909 Walnut Street, Boulder
Open Tuesday through Saturday, 4 to 10 p.m.; happy hour is Tuesday through Saturday, 4 to 6 p.m.
For more info:
Getting in and getting booze:
Getting to Boulder from Denver after work can sometimes feel like a real shlep, making weekday happy hours there nearly impossible if you live in the metro area. But happy hour seemed like the prime opportunity to get an introduction to Supermoon, the hipster-oriented Asian concept from the team behind the elegant Arcana, which previously occupied the space.
On the upside, Supermoon offers happy hour from 4 to 6 p.m. every day that it's open. This allows Denver residents to get in on a weekend Boulder deal. What’s more, because Supermoon is tucked away on Walnut street, it can get lost in between the bustling Pearl Street and the St Julien Hotel, which means snagging a seat isn't a challenge; just be sure to keep your eyes peeled for the understated signage. On the downside, the happy hour menu isn't listed on the restaurant's website, so I didn't know what to expect.
We arrived at 4 p.m. to find the service team largely cleaning up from family meal and preparing for an evening event. I should mention that this was our second time trying to hit Supermoon’s happy hour, after trekking there on a weekday only to find it closed for another private event that had been hastily announced on Instagram only. While the back tables remained closed, we were seated promptly at the Arcana-era bar, a beautiful wraparound wood-finished pièce de résistance.
Supermoon’s pared-down happy hour drink offerings include a shot-and-a-beer special and well drinks ($5), as well as the Supermoon cocktail for $12 (down from $14). Given that most cocktails on the menu are $12, I’m not sure I’d consider the eponymous offering a super special, but the refreshing, berry-based Japanese vodka drink sports the right balance of oft-too-sweet St. Germain and is a confirmed summer sipper. My friend was satisfied with a Sapporo and a shot of sochu (a Japanese distilled spirit), but found the Tombo on offer less pleasingly whisky-like than other barley-based sochus.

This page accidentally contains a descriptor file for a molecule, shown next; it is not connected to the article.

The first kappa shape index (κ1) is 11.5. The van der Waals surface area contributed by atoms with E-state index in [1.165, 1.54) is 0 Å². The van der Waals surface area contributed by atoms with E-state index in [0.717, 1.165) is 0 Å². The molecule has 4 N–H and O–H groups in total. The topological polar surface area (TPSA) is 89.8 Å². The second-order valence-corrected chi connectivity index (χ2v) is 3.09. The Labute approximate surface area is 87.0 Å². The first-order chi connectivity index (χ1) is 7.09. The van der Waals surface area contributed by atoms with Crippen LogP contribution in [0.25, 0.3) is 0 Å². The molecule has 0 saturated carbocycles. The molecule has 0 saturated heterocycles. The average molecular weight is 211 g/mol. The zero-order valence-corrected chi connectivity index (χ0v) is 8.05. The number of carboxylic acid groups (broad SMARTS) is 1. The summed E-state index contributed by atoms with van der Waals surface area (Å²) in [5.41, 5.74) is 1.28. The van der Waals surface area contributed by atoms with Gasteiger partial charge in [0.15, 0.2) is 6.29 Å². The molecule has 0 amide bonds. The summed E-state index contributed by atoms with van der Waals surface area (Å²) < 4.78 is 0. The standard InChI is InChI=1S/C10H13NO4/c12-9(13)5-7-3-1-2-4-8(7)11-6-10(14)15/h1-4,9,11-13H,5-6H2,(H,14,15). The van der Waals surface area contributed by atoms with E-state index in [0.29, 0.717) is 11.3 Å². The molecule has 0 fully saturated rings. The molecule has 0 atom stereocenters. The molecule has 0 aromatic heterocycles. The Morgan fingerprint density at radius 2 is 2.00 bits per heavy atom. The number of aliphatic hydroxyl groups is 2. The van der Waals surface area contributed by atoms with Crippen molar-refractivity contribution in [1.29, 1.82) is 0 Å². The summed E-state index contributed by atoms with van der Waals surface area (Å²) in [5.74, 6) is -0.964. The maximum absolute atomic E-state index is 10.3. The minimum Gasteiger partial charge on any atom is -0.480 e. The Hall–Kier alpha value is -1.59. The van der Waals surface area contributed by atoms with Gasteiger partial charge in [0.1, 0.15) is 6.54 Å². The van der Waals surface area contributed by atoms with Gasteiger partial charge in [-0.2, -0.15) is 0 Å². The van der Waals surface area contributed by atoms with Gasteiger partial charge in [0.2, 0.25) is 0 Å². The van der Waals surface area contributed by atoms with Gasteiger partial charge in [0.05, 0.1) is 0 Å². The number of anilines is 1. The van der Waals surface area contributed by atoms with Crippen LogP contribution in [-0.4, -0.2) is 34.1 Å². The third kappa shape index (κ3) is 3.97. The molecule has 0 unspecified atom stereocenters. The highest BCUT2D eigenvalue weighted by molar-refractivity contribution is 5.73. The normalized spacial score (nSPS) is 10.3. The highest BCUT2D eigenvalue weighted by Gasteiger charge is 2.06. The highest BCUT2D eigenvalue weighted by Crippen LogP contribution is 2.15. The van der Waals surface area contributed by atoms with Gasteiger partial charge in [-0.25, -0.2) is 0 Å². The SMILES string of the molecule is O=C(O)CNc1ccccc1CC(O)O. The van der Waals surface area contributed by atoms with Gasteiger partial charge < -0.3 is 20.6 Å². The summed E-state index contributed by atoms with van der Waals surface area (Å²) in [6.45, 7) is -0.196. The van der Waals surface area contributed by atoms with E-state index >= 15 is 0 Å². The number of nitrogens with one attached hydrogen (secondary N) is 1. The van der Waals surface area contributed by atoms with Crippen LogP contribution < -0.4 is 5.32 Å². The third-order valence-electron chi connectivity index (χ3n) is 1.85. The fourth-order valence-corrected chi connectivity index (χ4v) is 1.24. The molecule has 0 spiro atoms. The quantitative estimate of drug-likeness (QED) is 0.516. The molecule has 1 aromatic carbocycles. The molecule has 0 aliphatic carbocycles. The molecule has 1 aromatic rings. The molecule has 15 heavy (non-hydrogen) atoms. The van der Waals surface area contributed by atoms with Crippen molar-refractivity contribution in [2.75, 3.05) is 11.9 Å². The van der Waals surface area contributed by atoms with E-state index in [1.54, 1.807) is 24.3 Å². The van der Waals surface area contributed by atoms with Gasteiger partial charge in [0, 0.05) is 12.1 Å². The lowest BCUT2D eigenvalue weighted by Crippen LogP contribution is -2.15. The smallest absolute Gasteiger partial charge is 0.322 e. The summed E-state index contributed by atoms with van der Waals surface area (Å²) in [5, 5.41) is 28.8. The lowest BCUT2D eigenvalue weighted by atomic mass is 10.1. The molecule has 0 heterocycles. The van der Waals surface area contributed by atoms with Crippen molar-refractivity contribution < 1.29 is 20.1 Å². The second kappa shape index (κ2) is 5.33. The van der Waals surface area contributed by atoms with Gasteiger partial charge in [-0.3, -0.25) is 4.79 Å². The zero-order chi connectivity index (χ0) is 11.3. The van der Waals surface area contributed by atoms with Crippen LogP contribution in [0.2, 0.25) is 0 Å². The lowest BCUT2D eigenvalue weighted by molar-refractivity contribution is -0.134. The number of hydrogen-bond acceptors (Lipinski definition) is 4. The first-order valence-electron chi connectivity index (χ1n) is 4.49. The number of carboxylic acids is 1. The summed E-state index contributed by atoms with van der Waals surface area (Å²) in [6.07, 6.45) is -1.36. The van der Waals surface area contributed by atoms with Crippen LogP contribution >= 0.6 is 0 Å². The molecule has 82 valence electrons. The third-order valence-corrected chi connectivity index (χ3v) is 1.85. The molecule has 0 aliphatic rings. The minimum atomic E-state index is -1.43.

Supermoon's recent conversion from the "luxe" Arcana promised fun. The restaurant's social media activity
hints at chiller vibes, Asian-inspired foods including ample vegetarian and vegan options, and weekly late-night events. Before even entering the space, you can witness this shakeup via the vibrant patio shrubbery and neon lightning-strike art hanging in the windows. Inside, the walls have been darkened, and additions include funky murals and a central lounge space that divides the cocktail lounge from the banquette-lined dining room. The decor can feel a bit haphazardly hip — especially at 4 p.m., when the place is mostly empty — but with the regular event schedule and the largely young and hip workforce, I sense a later-night poppin' vibe bringing the party to this sleepy corner of Walnut.
As is true of many a happy hour, there is a stark contrast between Supermoon’s regular menu offerings and its late-afternoon specials. Rather than shrink down marquee dishes from the regular menu such as the salmon tartare, hamachi crudo or what sound like incredible vegetarian and vegan concoctions, Supermoon's happy hour snacks restrict us to the heavier fried fare. Luckily, this includes dumplings. At $5 for three pork or vegetable dumplings or Supermoon's modern take on crab rangoon (including pimento cheese and red pepper jelly), it's a shoo-in.
Need more fried things? Have at the $5 fries with spiced mayo or a batch of chicken wings (4 for $6, 6 for $10, or 12 for $18). If you’re simply hungry, you have the opportunity to be sated. If you want something on the more refreshing side, be prepared to drop almost $20 to get a taste of that hamachi crudo off the regular menu, which we found ourselves wishing we hadn’t asked to take a gander at, since it was packed with mouthwatering options.
Still, the crab wonton dumplings are a great deal, and of the many pimento cheese spinoffs I’ve had these last months, this crunchy pouch and molten interior with a truly crabby filling was a tasty take. (Just don’t expect a twisted packet like your average rangoon; this is more fried half-moon style.)
The pork and veggie gyoza are well executed, with a hoisin-esque sauce that hits the sweet tang spot. The sauce was again the standout with the order of fries, this time a golden curry mayo, and while I’m not an expert on fried chicken (agenda item), the wings are delightfully crispy, without being either overtly crumbly or saturated with a sweet, sticky sauce. Instead, the wings are served with a tangy gochujang dipping sauce and a tiny ramekin of spiralized green papaya, the only fresh bite to speak of available to happy hour goers.
Perhaps my biggest regret is leaving without grabbing a $2 green tea mochi (though my friend contends that one should never get mochi when red bean or black sesame mochi options do not grace the list).
In the end, we expected this consciously hip spot to do a bit more with happy hour, and would appreciate an opportunity to taste items more in line with the rest of the enticing food menu. While it wouldn't be my first choice for happy hour, if you find yourself that way, I’d grab a barstool and a shot-beer special next to the open garage window to enjoy both the beautiful bar and people-watching. For those with deeper pockets, stay a while and let us know how the hamachi carpaccio holds up to scrutiny.